Canyon Spectral:ON vs Specialized Levo vs Merida eOne-Sixty
Given all the improvements to the Canyon Spectral:ON, how does this updated e-MTB compare to other mullet bikes like the Specialized Levo and Merida eOne-Sixty?
One of the most popular e-MTBs on the market, the Merida eOne-Sixty is a fantastic all-rounder that manages to be both highly capable and extraordinarily fun to ride.
It offers solid spec for the money, making it exceptional value for a store-bought bike. The entry point is also much lower compared to the Spectral:ON, as Merida produces the eOne-Sixty in an alloy variant that starts at $6,999 AUD.
The closest model to the Spectral:ON CFR is the eOne-Sixty 10K, which sells for $14,999 AUD despite offering a slightly more desirable spec. It’s also a bit more aggressive, featuring a Fox 38 fork on the top-end models, along with DoubleDown tyre casings and a sticky MaxxGrip Assegai up front. While this ups the capability, it does mean the eOne-Sixty is heavier by around a kilo.
With the current frame having been launched back in 2019, the eOne-Sixty is starting to show its age. Geometry is actually pretty close to the Spectral:ON, though the reach is on the shorter side these days. Battery capacity also maxes out at 630Wh, and the EP8 motor isn’t particularly well integrated into the carbon main frame. Cable routing is messy through the alloy rear end, which was actually borrowed from the first generation eOne-Sixty from 2017. It’s still a brilliant-riding bike, but we’d expect to see some refinements rolled out on the next-generation model.
The Specialized Levo has also been a hugely popular e-MTB since it first arrived in 2015. The 3rd generation model was launched last year, and it remains as one of the best e-MTBs we’ve tested.
The Levo offers heaps of adjustability via its headset cups and chainstay flip chip, and the handling is superb with its mullet setup and well-sorted suspension. The spec is also on-point for hard riding with a big Fox 38 fork, Float X2 shock and burly tyre casings.
We also really dig the Brose-manufactured 2.2 motor, which offers more grunt along with smoother and quieter performance over the EP8 drive unit. It is quite bulky, and there’s noticeably more drag through the cranks when pedalling beyond the 25km/h cutoff point. Though from all reports, the new belt design is proving to be significantly more durable than its predecessor.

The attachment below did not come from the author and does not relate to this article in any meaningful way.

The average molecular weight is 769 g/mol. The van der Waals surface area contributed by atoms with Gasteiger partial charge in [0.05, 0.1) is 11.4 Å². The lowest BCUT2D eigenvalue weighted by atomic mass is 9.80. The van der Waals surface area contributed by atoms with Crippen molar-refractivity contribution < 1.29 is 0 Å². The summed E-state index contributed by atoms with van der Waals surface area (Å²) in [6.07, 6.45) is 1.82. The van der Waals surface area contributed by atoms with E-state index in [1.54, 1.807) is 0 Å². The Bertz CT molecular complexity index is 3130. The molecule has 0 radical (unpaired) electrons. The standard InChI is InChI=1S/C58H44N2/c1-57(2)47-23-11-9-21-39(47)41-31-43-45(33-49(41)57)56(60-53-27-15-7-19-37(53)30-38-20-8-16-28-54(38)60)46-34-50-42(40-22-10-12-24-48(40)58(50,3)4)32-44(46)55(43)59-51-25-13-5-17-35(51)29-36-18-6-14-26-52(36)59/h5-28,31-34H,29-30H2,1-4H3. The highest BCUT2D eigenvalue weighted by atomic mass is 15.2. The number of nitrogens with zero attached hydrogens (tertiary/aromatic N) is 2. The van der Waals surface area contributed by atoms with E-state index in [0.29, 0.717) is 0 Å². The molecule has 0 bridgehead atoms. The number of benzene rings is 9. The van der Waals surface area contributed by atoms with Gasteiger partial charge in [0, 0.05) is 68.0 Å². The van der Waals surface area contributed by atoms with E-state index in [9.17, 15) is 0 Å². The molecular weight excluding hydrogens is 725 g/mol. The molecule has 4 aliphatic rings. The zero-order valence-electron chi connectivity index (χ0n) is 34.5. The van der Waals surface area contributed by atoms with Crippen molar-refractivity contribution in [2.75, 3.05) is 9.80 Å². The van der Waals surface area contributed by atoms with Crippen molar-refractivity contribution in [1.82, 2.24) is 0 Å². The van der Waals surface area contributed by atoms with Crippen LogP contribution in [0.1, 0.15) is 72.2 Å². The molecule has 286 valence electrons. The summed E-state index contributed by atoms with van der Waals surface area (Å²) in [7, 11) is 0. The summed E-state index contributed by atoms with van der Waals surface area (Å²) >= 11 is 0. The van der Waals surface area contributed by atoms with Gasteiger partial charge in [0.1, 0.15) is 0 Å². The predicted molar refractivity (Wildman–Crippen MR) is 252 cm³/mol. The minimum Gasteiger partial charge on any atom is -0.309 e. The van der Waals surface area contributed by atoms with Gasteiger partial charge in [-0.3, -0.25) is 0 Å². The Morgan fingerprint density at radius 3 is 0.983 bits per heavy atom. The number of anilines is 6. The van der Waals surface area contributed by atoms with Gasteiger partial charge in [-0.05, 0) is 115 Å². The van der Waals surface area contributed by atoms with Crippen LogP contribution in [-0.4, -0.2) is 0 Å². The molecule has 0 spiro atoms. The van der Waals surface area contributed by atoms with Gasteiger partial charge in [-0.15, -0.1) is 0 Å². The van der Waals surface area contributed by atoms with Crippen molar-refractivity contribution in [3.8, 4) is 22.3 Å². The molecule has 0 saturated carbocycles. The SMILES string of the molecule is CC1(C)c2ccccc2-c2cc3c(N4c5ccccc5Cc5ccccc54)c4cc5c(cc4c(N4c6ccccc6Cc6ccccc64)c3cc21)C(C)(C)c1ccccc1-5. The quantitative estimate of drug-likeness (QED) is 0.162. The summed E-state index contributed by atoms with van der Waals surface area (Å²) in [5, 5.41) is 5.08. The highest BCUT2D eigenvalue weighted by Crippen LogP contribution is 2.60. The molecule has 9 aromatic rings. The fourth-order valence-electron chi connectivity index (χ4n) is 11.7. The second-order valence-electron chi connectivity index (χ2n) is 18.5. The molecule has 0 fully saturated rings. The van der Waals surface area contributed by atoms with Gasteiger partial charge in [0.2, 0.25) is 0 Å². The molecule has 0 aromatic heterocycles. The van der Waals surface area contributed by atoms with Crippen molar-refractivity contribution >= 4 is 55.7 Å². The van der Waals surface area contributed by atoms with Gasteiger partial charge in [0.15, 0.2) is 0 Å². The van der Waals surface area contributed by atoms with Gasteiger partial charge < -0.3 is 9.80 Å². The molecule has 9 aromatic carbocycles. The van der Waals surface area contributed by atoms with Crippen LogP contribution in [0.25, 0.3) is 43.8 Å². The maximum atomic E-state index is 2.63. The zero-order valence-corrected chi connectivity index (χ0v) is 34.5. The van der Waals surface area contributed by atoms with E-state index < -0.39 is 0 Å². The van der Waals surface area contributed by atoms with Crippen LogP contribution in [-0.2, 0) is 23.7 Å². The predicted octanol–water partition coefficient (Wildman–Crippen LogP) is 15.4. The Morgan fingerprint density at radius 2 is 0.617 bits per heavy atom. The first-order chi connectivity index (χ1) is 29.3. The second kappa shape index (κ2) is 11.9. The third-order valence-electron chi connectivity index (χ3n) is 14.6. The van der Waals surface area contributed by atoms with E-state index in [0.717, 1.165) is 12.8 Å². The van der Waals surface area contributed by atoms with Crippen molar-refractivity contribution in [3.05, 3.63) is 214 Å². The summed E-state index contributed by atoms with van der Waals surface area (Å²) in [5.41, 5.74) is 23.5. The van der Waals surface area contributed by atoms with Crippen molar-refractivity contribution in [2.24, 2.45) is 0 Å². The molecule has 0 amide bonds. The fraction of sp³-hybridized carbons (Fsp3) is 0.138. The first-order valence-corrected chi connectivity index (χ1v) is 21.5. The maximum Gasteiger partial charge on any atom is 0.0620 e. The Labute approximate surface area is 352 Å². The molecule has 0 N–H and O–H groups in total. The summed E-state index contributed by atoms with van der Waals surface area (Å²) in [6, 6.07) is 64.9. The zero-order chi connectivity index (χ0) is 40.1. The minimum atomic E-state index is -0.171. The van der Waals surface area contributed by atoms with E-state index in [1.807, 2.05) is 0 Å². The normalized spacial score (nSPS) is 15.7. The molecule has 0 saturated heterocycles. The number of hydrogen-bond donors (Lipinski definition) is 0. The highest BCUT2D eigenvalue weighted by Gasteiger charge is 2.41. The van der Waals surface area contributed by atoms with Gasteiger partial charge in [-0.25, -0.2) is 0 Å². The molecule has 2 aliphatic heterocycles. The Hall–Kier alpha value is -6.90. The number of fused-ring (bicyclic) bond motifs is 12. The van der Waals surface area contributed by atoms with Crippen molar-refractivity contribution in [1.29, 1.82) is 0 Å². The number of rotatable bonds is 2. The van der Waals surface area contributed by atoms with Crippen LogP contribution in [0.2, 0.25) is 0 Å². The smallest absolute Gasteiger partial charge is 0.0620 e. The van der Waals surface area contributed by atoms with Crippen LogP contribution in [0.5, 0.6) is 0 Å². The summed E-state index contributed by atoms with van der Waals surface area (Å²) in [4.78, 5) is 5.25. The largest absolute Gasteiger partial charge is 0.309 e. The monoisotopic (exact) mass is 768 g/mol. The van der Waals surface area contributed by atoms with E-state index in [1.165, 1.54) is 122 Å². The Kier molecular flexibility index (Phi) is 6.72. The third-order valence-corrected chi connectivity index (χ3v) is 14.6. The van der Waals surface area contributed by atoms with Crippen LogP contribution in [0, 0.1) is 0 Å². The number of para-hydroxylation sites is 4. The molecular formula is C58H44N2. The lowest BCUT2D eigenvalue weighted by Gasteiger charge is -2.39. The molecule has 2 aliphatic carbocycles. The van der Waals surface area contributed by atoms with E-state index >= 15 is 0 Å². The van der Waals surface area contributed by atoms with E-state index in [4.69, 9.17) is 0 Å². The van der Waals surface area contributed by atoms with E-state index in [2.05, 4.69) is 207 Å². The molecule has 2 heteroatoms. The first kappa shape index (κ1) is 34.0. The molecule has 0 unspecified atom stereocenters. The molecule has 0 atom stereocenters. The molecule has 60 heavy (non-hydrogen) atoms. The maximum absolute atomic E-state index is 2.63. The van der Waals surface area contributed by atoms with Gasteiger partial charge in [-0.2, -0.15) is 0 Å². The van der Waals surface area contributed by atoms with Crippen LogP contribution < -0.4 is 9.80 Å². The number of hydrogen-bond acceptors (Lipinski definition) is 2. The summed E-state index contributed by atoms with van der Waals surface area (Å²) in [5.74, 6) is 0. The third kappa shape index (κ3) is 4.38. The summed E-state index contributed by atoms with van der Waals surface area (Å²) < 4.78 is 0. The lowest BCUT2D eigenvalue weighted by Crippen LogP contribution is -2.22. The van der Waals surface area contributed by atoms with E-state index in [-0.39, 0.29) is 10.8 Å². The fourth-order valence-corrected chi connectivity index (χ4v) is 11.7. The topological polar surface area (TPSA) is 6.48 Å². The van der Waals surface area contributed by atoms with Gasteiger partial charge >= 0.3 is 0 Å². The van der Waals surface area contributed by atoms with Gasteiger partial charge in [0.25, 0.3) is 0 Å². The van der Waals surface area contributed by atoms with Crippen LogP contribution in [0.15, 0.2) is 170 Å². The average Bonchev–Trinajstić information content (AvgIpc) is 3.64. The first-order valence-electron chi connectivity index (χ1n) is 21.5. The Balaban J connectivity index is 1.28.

The MasterMind TCU leads the competition when it comes to the user interface, and Specialized’s Mission Control app is more intuitive and functional than any other we’ve used.
You do pay for all the sleek integration and proprietary tech however, with the Levo being one of the most expensive e-MTBs out there. At $16,300 AUD, the Levo Expert is more expensive than the Spectral:ON CFR despite coming with a cheaper spec that includes alloy wheels, an X-Fusion dropper, SRAM Code RS brakes and a GX Eagle cassette.
With its full carbon frame, updated geometry and the option of two different batteries, the Canyon Spectral:ON is no doubt a more versatile and more capable bike than its predecessor.
The suspension is absolutely superb, managing to offer comfort and grip over rough terrain, while being more supportive on both the climbs and on the descents. And thanks to the excellent weight distribution from the low-slung chassis and stubby battery, it hasn’t lost any of the agility and playfulness that we loved so much about the old bike. In fact, it’s a better and more balanced bike all-round, with significantly greater stability at speed.
The mullet setup and short rear end allow the Spectral:ON to make short work of twisty singletrack, where it rips through corners like nobody’s business. Taller riders may find the chainstays to be too short however, especially when compared to a full 29er setup.
And while we’ve mostly been impressed with our test bike’s overall form and function, the noisy EP8 motor and somewhat flimsy charge port leave a little to be desired. We’re also less than thrilled by the headset cable routing, which adds time and frustration to simple maintenance procedures.
Still, there’s a lot to like about the Canyon Spectral:ON. Riders looking for big range potential will be drawn to the 900Wh battery option, while those who prioritise fun and agile handling will be well served by the 720Wh battery. Either way, the Spectral:ON offers more range over the old bike, while maintaining its reputation as one of the best handling e-MTBs we’ve tested.